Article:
Manitoba to remain under Code Red, making minor changes to restrictions
WINNIPEG -- The Manitoba government announced that the province will stay at the Code Red or critical level on the province’s pandemic response system due to rising cases of COVID-19 variants of concern in Manitoba.
Premier Brian Pallister and Dr. Brent Roussin, chief provincial public health officer, made the announcement at a news conference on Tuesday, noting that the province will be making minor changes to public health orders starting on March 26 at 12:01 a.m.
These changes include:
- Increasing gathering limits at outdoor public places to 25 people;
- Increasing gatherings limits at weddings and funerals to 25 people;
- Maintaining capacity limits at retail stores at 50 per cent, but expanding in-store limits to a 500-person capacity, whichever is lower; and
- Relaxing restrictions for drive-in events to allow people to leave their vehicles while still following public health measures.
The premier added these are “cautious changes and they are designed to help us move in the direction of protecting and safeguarding the well-being of Manitobans in all respects.”
These restrictions will expire on April 15.
Roussin noted the province has not made any changes to restrictions for indoor or outdoor gatherings at personal residences and restaurants.
“We know this prolonged contact has been a significant factor in the beginnings of our second wave,” he said.
Roussin said the province will be able to look at the further loosening of restrictions after spring break, Passover and Easter.
“We know what happened following Thanksgiving gatherings early in our second wave and we have to continue to avoid that from happening again. The variants of concern just add to that level of risk right now,” he said.
Pallister said that Manitobans provided nearly 32,000 responses to the province’s online survey about the proposed changes.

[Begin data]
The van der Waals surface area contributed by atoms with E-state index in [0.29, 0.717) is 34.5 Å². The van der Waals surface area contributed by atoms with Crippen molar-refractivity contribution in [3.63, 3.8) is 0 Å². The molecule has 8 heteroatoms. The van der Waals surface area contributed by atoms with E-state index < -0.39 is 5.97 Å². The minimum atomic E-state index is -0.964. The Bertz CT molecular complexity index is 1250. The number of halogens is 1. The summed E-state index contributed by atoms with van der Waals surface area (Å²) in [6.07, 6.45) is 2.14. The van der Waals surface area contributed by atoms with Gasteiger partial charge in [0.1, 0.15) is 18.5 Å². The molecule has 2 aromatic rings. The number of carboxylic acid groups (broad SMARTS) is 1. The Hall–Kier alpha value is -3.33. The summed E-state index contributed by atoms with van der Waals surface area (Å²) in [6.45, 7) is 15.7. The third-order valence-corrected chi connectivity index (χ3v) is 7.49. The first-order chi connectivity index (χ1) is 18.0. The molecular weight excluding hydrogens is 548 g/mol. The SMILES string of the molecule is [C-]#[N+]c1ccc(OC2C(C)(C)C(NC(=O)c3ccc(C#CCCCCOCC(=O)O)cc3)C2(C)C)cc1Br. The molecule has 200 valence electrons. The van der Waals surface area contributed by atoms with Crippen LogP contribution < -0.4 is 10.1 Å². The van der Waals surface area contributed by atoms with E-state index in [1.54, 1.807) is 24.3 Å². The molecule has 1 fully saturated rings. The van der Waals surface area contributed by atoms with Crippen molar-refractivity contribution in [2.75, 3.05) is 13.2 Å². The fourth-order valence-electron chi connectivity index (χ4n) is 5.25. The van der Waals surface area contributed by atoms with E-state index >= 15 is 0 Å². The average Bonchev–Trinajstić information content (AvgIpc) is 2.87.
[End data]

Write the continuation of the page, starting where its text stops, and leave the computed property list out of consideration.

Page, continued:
“When we ask Manitobans for their input we listen to it,” he said.
Pallister noted through this survey, the province determined that many Manitobans were not comfortable moving from Code Red to Code Orange. He said the announcement made Tuesday is because of public feedback.
“When we involve Manitobans in getting input, we do it sincerely,” the premier said.
“We do it for a reason, and that is to make sure that the plan we have for Manitoba is designed for and by Manitobans.”
THE NDP’s COMMENTS
At a news conference on Tuesday, NDP Leader Wab Kinew said it’s important for Manitobans to continue to respect Roussin’s advice.
“He is saying very clearly that there is a need to be cautious,” Kinew said.
He noted that he is also mindful of the fact that this is the second Easter that Manitobans will have to celebrate differently.
“As the pandemic does drag on, I think we have to keep in mind that we as Manitobans know the steps that are needed to reduce risk, so we need to continue to remain vigilant on that, while at the same time, of course, hoping that the government can roll out vaccines quickly and effectively,” Kinew said.
Kinew noted that he hasn’t heard about frustrated Manitobans saying they are going defy public health restrictions and gather this Easter.
“I’ve heard about people planning for a Zoom Easter, planning for more of those new ways of gathering remotely that we’ve adopted over the past year,” he said.
“I do think the threat of pandemic fatigue is real, but I think at this point most of the Manitobans that I’ve been hearing from are taking it seriously and are respecting the cautious approach that the province is taking."
One thing that does worry Kinew is hearing about slow downs at vaccine supersites.
“We know that there are vaccines in the province here that are unused, so I think the government, rather than just complaining about supply issues, could look at ways to ensure there are more vaccines getting out there to the public,” he said.